Examining the structure of a narrative
Identify the beginning, complication and ending of Who Sank the Boat? Look at the ways the characters and setting are introduced through the illustrations and word choice. Draw students’ attention to the mouse being described as a “tiny little mouse” and the significance of this. Discuss how the drama is drawn out throughout the book and how the story is concluded.
Create a story plan of Who Sank the Boat? using a story board (PDF, 95KB) to outline the beginning, middle and ending of the story.
- Who is the book about?
- How do they know each other?
- Where do they live?
- Why are they going for a row in the bay?
- Whose boat do you think it is?
Examining pattern and repetition
Draw the students’ attention to the pattern created throughout the book once the characters and setting have been established. Pamela Allen asks the same questions in the same format each time. Discuss how this contributes to the enjoyment of the reader.
- Is it easy to join in and read along with the teacher?
- Do you want to call out the answer to the question every time it is read? Why?
- How does the repetition of the question build the suspense?
- Ask if they know any other books where this technique is used. These might include, Is Your Grandmother A Goanna? and Can You Keep a Secret? by Pamela Allen, Where is the Green Sheep? and Guess What? by Mem Fox, Who Did That? by Jill Bruce
Examining grammar and vocabulary
Almost every page, including the title, contains a question. Discuss the difference between a question and a statement. Have the class brainstorm words that indicate a question: who, what, when, how, why.
Make a question word dice with ‘who, what, where, when, how and why’ on each face and play Beat the Teacher. Students take it in turns to roll the dice and ask the teacher a question about Who Sank the Boat? using the word they have rolled as a starting word. If the teacher answers the question correctly they can ask a student a question about Who Sank the Boat? and vice versa. The aim is for students to come up with a question about the book that the teacher cannot answer.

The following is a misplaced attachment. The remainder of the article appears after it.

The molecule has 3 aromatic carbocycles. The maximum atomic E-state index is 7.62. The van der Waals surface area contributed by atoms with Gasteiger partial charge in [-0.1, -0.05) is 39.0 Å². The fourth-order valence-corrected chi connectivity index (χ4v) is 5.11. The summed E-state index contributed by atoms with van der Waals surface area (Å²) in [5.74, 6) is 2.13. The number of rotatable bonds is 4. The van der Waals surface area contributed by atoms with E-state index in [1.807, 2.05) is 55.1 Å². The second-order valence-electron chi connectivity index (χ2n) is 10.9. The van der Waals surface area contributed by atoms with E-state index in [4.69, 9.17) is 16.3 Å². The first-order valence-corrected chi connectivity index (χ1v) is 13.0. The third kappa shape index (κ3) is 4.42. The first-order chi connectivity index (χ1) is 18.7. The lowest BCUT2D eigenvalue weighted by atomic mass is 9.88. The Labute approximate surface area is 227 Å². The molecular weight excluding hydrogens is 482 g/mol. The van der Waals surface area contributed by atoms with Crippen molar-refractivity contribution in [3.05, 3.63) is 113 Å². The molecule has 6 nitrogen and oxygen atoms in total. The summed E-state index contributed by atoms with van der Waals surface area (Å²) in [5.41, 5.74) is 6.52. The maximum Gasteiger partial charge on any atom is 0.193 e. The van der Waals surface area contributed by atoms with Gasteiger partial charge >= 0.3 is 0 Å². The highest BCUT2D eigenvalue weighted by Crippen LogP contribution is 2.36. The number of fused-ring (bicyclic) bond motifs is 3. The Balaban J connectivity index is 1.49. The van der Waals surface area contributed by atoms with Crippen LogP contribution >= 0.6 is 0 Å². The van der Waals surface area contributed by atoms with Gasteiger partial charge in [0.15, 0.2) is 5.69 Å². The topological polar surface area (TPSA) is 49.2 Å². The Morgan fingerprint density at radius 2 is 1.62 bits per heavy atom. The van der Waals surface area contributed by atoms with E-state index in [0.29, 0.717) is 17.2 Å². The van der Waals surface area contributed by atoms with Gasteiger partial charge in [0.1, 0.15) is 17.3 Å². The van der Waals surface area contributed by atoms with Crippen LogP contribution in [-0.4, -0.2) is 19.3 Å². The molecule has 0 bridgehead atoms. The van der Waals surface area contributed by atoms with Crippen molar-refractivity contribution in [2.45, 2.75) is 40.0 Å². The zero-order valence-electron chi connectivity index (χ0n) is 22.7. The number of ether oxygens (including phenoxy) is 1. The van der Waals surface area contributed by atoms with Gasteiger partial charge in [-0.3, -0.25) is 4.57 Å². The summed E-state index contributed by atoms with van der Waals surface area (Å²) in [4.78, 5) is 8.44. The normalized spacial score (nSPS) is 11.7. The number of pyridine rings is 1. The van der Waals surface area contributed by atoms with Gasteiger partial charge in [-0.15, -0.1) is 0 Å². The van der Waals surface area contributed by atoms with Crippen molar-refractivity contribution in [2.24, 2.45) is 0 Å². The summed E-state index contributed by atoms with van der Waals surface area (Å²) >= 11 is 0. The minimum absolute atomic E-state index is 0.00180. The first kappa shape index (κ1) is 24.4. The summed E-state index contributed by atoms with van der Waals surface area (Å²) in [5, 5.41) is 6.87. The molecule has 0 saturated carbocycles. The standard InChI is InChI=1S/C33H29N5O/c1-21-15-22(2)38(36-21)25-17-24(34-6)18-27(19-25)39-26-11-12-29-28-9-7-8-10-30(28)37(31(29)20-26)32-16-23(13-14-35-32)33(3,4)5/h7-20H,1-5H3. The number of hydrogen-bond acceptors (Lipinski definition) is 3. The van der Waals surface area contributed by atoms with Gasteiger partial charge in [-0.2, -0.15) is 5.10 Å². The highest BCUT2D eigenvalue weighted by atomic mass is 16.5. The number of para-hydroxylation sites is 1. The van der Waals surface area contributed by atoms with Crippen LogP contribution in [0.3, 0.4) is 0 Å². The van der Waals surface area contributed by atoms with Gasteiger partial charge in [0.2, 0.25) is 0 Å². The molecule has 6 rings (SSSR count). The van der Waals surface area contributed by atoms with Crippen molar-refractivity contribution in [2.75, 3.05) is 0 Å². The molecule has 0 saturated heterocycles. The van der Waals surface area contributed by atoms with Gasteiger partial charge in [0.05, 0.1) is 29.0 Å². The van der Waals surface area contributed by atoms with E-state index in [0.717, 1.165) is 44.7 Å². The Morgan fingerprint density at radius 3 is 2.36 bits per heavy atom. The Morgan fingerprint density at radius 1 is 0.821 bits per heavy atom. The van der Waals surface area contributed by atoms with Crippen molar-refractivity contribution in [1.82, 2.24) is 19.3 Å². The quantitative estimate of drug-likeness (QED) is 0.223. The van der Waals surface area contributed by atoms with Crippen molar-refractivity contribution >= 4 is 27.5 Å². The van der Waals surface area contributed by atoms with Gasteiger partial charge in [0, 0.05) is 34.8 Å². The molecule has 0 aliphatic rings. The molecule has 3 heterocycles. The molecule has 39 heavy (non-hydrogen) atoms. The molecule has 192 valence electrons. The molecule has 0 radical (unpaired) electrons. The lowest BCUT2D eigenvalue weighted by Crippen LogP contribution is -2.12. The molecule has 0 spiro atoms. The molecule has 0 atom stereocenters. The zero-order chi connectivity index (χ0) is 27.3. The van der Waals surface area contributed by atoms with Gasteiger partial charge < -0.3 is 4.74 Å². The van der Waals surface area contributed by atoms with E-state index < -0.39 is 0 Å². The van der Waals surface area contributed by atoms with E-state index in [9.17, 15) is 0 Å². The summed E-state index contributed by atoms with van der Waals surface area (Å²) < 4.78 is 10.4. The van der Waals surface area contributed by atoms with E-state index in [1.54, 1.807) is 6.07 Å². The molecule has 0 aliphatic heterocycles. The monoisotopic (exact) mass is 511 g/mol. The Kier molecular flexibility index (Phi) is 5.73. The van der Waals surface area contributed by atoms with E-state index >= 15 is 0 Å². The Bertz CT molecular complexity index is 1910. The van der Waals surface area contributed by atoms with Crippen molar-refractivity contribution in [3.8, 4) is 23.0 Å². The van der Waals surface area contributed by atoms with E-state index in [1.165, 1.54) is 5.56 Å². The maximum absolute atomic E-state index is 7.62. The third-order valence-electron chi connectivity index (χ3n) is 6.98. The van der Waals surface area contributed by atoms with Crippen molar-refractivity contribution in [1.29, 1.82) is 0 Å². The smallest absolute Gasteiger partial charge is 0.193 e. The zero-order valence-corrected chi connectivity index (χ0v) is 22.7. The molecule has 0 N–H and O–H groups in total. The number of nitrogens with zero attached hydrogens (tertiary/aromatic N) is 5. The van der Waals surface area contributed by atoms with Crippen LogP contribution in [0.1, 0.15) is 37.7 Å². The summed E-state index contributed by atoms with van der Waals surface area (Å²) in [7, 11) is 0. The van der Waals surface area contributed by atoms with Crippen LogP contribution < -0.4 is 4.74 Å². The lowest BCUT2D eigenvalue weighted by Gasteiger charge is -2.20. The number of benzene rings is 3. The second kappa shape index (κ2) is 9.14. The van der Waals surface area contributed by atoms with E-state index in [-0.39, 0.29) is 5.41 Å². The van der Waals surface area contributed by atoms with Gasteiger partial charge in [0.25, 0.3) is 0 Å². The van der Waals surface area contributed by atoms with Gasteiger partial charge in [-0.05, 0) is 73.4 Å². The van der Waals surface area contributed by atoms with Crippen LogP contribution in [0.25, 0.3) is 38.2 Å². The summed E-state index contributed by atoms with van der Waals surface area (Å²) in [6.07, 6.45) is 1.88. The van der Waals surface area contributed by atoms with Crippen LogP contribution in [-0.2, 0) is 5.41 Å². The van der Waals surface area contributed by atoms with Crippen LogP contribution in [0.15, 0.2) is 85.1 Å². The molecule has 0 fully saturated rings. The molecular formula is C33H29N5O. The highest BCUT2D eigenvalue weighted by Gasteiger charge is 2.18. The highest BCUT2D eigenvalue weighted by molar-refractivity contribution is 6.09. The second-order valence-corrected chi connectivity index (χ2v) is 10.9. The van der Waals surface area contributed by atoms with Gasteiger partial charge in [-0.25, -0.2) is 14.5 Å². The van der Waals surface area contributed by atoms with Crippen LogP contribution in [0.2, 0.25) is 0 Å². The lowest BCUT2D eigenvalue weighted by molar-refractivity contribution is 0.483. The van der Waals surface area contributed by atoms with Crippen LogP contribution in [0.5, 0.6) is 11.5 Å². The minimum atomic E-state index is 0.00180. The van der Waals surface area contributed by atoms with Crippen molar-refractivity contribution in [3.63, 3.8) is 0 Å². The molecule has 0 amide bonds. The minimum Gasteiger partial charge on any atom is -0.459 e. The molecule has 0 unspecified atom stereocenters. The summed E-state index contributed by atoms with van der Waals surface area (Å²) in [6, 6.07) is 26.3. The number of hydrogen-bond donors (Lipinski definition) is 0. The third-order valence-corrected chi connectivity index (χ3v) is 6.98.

Participant, process and circumstance
To develop an understanding of how language works to represent what is happening in a story, look at the first page and discuss ‘who/what is involved’, ‘what is the action’ and ‘what are the circumstances’ and create a colour-coded sentence (red for identifying the participant, green for the process and blue for the circumstances).
Then give out a range of the illustrations to the students to construct their own sentence to describe. For example, on page 7 where the cow is getting into the boat a student may write: The cow is sliding into the boat.
Each time an animal gets into the boat Pamela Allen uses a different word to describe their action: tilted, balanced, stepped. Re-read the book and have students mime the way each animal gets into the boat, noticing how each one is slightly different. Create a list of all the words that they can think of to describe how the mouse got into the boat in addition to those given in the book.
Rich assessment task
Put students into groups of 4–5 and give each group a large piece of paper. Allocate each group one of the animals from the story. Ask them to create a mind map of all the different verbs that can be associated with that animal. For example, with the mouse they could have ‘scamper, squeak or twitch’.
Retell familiar literary texts through performance, use of illustrations and images
Beginning and ending
Looking at the first and last page, the illustrations are almost identical. The setting is the same, but there are some subtle changes after the events of the day.
Create new texts through various media
Innovating on the text
Discuss how there was not enough room for all the animals to fit in the row boat without it sinking. Have students create a collage depicting what the animals could have done that day so that everyone could have safely had a row in the boat. Students then write a caption explaining their solution to the over-crowded boat.
- Why didn’t all the animals fit in the boat?
- What are some other ways that they all could have enjoyed the boat?
- Did everyone need to go in the boat at the same time?
As a class explore and identify the beginning, complication and ending of a range of texts familiar to the class. Alternatively use some other Pamela Allen titles. Develop the understanding that many narratives have the same structure.
Rich assessment task
After exploring the structure of a narrative, have students create their own story on a blank story board (PDF, 95KB), clearly outlining the three phases of the story they might write. Some students may need some support with brainstorming ideas so as not to replicate something they have already seen in a book, in a computer game or on television.